colonize

verb
col·o·nize | \ˈkä-lə-ˌnīz \
colonized; colonizing

Definition of colonize 

transitive verb

1a : to establish a colony in or on or of colonize an island

b : to establish in a colony the rights of colonized people

2 : to send illegal or irregularly qualified voters into colonizing doubtful districts

3 : to infiltrate with usually subversive militants for propaganda and strategy reasons colonize industries

intransitive verb

: to make or establish a colony : settle

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Other Words from colonize

colonizer noun

Synonyms & Antonyms for colonize

Synonyms

people, populate, settle

Antonyms

depopulate

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Examples of colonize in a Sentence

The area was colonized in the 18th century. Weeds quickly colonized the field. The island had been colonized by plants and animals.
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Recent Examples on the Web

Forests were cleared for farms; invasive species like pigs and guavas were introduced and have now also colonized large swaths of the islands. Willy Blackmore, latimes.com, "Saving the world one plant at a time in 'The Plant Messiah: Adventures in Search of the World's Rarest Species' by Carlos Magdalena," 6 Apr. 2018 But there are still so many minutes of the day that haven’t yet been colonized by screen time: your morning jog, a no-laptops meeting or class, a ski run, a weekend home improvement project. Scott Kirsner, BostonGlobe.com, "Can these ‘smart glasses’ make cyclists go faster?," 6 Jan. 2018 That’s what makes the pols and the public realize that humanity has all its eggs in one basket, and needs to colonize space. Tom Shippey, WSJ, "Science Fiction: When History Abruptly Takes a Detour," 12 July 2018 Image Before Europeans began to colonize the Americas about 500 years ago, the land, north and south, was populated with people who had been here for thousands of years. James Gorman, New York Times, "The Lost Dogs of the Americas," 5 July 2018 In 2014, Mary Robinette Kowal earned a Hugo Award for her novelette The Lady Astronaut of Mars, set in an alternate history in which humanity is prompted to colonize outer space after a devastating meteor strike that destroys Washington, DC. Andrew Liptak, The Verge, "12 fantastic science fiction and fantasy novels that you should check out this July," 1 July 2018 Menéndez’s mission to colonize South Florida withdrew after three years of rising hostility and assassination plots that ended in the Calusa setting fire to Mound Key. National Geographic, "Ancient Native American King's House Rediscovered in Florida," 13 June 2018 This plant has been reported to colonize in certain rather rare but favorable environments of limestone outcroppings and dry creek beds. Neil Sperry, star-telegram, "The vivacious and venerable vitex is a plant you should know (and grow)," 7 June 2018 Capable of launching spacecraft to Mars — Musk’s ultimate ambition is to colonize the red planet — the BFR will replace not only the Falcon 9, but the brawny Falcon Heavy. Washington Post, "SpaceX’s upgraded rocket soars with satellite for Bangladesh," 11 May 2018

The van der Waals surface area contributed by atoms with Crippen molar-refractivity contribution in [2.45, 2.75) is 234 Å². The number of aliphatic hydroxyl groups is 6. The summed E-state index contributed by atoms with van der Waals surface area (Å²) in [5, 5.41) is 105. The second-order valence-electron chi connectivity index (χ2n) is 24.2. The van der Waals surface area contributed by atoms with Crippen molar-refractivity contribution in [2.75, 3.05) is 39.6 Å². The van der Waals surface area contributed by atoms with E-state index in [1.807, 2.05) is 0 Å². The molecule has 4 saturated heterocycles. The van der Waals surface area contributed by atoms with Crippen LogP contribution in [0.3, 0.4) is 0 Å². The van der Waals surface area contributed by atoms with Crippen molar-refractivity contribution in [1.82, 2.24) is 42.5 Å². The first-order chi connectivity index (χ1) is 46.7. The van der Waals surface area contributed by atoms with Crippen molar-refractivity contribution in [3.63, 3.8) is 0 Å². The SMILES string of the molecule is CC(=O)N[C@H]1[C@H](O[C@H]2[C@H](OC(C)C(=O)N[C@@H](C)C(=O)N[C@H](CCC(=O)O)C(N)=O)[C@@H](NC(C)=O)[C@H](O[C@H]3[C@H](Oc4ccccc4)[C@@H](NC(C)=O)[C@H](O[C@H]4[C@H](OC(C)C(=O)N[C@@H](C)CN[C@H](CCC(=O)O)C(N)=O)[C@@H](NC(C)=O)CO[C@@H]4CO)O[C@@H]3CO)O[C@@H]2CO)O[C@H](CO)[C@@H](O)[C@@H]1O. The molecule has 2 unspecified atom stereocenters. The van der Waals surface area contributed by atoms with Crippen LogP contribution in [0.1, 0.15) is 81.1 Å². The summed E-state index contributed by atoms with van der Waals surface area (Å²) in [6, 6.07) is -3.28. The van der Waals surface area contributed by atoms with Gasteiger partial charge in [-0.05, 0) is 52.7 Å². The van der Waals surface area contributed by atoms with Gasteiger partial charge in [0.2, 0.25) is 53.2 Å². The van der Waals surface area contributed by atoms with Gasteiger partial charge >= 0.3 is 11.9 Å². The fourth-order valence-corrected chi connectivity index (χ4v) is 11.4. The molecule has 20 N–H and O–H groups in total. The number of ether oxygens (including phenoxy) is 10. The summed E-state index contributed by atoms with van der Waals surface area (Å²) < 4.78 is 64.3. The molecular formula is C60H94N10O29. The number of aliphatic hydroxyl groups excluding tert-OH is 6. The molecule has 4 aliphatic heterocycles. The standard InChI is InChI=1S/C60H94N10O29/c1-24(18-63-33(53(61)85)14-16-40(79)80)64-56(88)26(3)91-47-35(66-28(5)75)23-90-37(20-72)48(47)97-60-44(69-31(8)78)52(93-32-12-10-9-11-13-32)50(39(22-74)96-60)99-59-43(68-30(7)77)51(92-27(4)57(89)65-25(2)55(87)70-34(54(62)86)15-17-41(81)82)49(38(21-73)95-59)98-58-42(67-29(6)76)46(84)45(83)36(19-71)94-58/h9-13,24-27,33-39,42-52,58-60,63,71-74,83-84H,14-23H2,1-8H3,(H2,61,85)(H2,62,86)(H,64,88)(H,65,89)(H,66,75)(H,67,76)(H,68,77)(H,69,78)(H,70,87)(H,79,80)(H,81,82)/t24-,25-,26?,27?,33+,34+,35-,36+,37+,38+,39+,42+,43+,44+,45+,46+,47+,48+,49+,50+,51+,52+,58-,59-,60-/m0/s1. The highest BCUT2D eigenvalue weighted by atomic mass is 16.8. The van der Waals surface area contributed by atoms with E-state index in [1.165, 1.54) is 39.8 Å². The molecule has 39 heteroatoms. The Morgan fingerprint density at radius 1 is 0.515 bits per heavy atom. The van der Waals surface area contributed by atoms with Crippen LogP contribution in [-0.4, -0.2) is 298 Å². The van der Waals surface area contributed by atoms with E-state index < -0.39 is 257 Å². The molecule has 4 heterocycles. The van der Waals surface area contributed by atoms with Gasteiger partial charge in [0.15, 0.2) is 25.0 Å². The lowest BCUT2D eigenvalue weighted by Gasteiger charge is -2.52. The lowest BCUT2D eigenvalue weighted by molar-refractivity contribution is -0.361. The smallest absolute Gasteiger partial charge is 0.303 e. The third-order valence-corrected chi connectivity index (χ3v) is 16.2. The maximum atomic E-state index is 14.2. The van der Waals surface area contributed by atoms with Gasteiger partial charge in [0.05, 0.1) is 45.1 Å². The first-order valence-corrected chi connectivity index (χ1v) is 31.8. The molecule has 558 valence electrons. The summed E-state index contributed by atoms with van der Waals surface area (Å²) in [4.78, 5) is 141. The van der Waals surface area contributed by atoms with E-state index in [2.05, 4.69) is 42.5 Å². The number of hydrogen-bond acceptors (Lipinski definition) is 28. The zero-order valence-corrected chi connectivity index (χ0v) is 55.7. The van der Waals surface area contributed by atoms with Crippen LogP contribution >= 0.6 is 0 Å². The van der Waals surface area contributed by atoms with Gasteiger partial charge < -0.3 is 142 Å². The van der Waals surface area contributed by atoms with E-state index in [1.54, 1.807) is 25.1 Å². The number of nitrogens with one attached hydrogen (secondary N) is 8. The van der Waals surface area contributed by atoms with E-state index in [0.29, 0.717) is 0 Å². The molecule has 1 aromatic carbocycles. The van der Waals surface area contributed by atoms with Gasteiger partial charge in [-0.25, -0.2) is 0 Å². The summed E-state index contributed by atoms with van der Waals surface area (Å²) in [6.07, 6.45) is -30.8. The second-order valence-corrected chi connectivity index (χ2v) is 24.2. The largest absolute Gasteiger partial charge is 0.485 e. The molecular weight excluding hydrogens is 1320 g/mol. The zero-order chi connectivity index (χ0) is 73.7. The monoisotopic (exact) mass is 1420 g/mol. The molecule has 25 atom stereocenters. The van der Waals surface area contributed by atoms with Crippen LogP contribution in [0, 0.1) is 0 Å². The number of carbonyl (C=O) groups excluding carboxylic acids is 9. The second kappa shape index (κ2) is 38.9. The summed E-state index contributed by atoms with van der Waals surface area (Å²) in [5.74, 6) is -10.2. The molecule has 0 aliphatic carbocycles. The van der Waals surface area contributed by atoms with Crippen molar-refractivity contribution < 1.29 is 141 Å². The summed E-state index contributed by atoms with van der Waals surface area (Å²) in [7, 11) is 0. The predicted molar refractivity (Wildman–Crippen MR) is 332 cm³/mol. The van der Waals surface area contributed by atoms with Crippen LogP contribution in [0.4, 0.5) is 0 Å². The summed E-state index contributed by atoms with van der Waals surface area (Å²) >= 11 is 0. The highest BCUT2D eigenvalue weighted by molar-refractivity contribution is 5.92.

These example sentences are selected automatically from various online news sources to reflect current usage of the word 'colonize.' Views expressed in the examples do not represent the opinion of Merriam-Webster or its editors. Send us feedback.

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First Known Use of colonize

1622, in the meaning defined at transitive sense 1a

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Statistics for colonize

Last Updated

12 Oct 2018

Look-up Popularity

Time Traveler for colonize

The first known use of colonize was in 1622

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More Definitions for colonize

colonize

verb

English Language Learners Definition of colonize

: to create a colony in or on (a place) : to take control of (an area) and send people to live there

: to move into and live in (a place) as a new type of plant or animal

colonize

verb
col·o·nize | \ˈkä-lə-ˌnīz \
colonized; colonizing

Kids Definition of colonize

1 : to establish a colony in or on

2 : to settle in a colony

colonize

verb
col·o·nize | \ˈkäl-ə-ˌnīz \
colonized; colonizing

Medical Definition of colonize 

transitive verb

1 : to establish a colony in or on the parasitic roundworms…have succeeded in colonizing a great variety of hosts— W. H. Dowdeswell

2 : to isolate in supervised groups

intransitive verb

of microorganisms : to become established in a habitat (as a host or a wound) these bacteria in turn colonize in other parts of the body— R. A. Runnells

Other Words from colonize

colonization \ˌkäl-ə-nə-ˈzā-shən \ noun

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Comments on colonize

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